… one is forced to point out that Savarese’s neu­ro­di­verse readers are not that diverse. Although they vary in abil­i­ties and dif­fi­cul­ties, all can read and write, inter­pret texts, and ana­lyze their own responses, which in itself places them among the more for­tu­nate of autists. Given his project’s aims, this slant is unavoid­able, but it does render his gen­er­al­iza­tions about autism less than entirely per­sua­sive.

Who is “forced” and why? To be clear, my book’s sub­jects include a non­speaking young man who began his life in foster care and who later grad­u­ated from col­lege (my son); a min­i­mally speaking Indian immi­grant who was never allowed in a reg­ular class­room and yet who has authored fic­tion, non­fic­tion, and poetry; the son of a prison guard who learned to speak at age thir­teen through typing and whose “restricted interest” (I use the term iron­i­cally) is Native American his­tory and cul­ture; a “gender-vague” (Brown) woman in her late for­ties who uses her synes­thesia to code and who has pub­lished a sci-fi novel; a Deaf, black, Asian, Native American, Jewish dancer and mother of an autistic child; and an avowedly celi­bate, world-famous, 70-year-old pro­fessor of animal sci­ence who is alex­ithymic.

Dismissing every form of diver­sity but one, Osteen, who is white and male, divides autistic people into two groups, the “for­tu­nate” and “unfor­tu­nate,” like some sort of dis­ability Calvinist upholding the doc­trine of pre­des­ti­na­tion. Reprobates can do nothing to save them­selves from total depravity—nor can others save them. The elect owe their suc­cess to irre­sistible grace. (How dare they boast or let anyone boast about them?) The system is fixed in advance and utterly static. The problem of stigma, the long his­tory of mis­judging the capa­bil­i­ties of autistic people, the dis­ability rights movement—none of it mat­ters. The experts never err, and pol­i­tics are about as useful as a fire extin­guisher in hell.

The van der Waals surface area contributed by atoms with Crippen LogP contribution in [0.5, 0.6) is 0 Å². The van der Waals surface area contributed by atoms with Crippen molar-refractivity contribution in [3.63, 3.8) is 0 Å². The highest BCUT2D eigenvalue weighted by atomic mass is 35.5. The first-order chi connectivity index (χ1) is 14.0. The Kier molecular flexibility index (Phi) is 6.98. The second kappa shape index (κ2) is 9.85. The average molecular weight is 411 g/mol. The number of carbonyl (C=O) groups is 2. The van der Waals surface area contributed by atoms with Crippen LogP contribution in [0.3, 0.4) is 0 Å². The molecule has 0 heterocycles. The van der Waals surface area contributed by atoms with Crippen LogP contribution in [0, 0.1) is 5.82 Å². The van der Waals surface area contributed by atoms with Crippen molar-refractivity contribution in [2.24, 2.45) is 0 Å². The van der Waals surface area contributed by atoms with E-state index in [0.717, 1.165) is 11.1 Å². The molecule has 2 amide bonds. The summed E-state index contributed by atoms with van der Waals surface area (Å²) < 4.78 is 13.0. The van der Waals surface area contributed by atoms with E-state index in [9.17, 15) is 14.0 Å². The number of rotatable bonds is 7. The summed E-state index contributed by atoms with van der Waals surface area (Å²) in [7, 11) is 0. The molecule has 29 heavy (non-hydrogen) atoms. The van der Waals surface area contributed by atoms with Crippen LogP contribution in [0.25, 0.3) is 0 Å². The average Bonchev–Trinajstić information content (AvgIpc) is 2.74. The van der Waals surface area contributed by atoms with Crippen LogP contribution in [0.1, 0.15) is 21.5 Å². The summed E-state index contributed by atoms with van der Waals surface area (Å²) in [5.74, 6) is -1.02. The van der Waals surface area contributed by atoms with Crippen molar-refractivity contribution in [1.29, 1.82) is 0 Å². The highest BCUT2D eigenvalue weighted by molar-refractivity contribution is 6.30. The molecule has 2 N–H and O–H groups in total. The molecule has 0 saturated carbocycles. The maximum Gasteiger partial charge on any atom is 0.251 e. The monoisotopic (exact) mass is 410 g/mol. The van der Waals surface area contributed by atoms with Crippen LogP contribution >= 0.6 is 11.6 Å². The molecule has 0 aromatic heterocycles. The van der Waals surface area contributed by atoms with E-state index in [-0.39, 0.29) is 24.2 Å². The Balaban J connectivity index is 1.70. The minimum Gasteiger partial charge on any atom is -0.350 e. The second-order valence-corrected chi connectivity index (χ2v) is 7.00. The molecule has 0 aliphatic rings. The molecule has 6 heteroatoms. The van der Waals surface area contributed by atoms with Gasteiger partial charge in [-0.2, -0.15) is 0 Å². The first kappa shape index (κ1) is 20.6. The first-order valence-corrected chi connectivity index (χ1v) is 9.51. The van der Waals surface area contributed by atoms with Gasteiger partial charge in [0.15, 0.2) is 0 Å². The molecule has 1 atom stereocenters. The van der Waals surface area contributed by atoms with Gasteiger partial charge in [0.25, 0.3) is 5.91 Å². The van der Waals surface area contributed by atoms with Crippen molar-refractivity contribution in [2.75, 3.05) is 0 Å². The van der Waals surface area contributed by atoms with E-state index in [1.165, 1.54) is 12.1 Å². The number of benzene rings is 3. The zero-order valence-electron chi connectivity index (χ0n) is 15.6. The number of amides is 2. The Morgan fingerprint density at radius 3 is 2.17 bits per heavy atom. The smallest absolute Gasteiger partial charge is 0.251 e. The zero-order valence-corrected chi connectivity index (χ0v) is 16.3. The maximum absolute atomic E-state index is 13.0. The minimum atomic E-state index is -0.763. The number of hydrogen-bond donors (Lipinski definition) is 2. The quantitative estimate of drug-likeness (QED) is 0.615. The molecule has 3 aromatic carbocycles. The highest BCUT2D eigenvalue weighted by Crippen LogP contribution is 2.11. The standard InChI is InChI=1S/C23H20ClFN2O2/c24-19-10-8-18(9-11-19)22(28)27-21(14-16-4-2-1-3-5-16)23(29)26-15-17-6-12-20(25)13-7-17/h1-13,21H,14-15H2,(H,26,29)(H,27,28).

Although Osteen appears to inter­vene on behalf of the repro­bate, it’s an inter­ven­tion that pro­duces, I believe, their abjec­tion. In the chapter of his memoir called “Urinetown,” we encounter the req­ui­site scenes of toi­leting dis­gust, which paint the son as not only unteach­able but grotesquely burdensome—beyond, as it were, the potty pale:

He delighted in uri­nating on the floor, on the living room chairs or sofa—anywhere but in the toilet. When he was four we’d bought a large plastic climber for his room. He didn’t explore its many nooks and cran­nies; his favorite activity was to find a secure perch and uri­nate down onto the rug: our own little gar­goyle foun­tain. Of course, we cleaned up each time, but even­tu­ally the smell became so pow­erful that we had to dis­re­gard the rug. Doing so uncov­ered a large patch of per­ma­nently dis­col­ored floor­boards. (128)

When did you last encounter a demand for diver­sity that demo­nized the Other? That was tied to prac­tices of exclu­sion and insti­tu­tion­al­iza­tion? Osteen couldn’t be more fatal­istic about this group of autis­tics, and he couldn’t believe less in col­lec­tive struggle. “Politics can’t change this,” he implies in his review.

It’s as if the sub­jects of See It Feelingly hadn’t had to fight for a chance to develop like their nonautistic peers, hadn’t had to over­come the social pre­sump­tion of incom­pe­tence. It’s as if their achieve­ments were somehow auto­matic and inevitable—to be dis­cov­ered like gold in a stream, not cre­ated like pot­tery in a studio. It’s as if these achieve­ments didn’t reflect the hard-won progress of the dif­fer­ence model of autism. (In this model, the repro­bate cast off their label and elect them­selves.) At the same time, it’s as if stigma didn’t still cloud the way we per­ceive cog­ni­tive dis­ability, didn’t still affect our judg­ments about its poten­tial and our capacity to envi­sion more liv­able futures for everyone. It’s as if our assess­ment prac­tices no longer tracked autis­tics into hope­less­ness; as if this hope­less­ness weren’t compounded—and ren­dered more probable—by poverty and racism.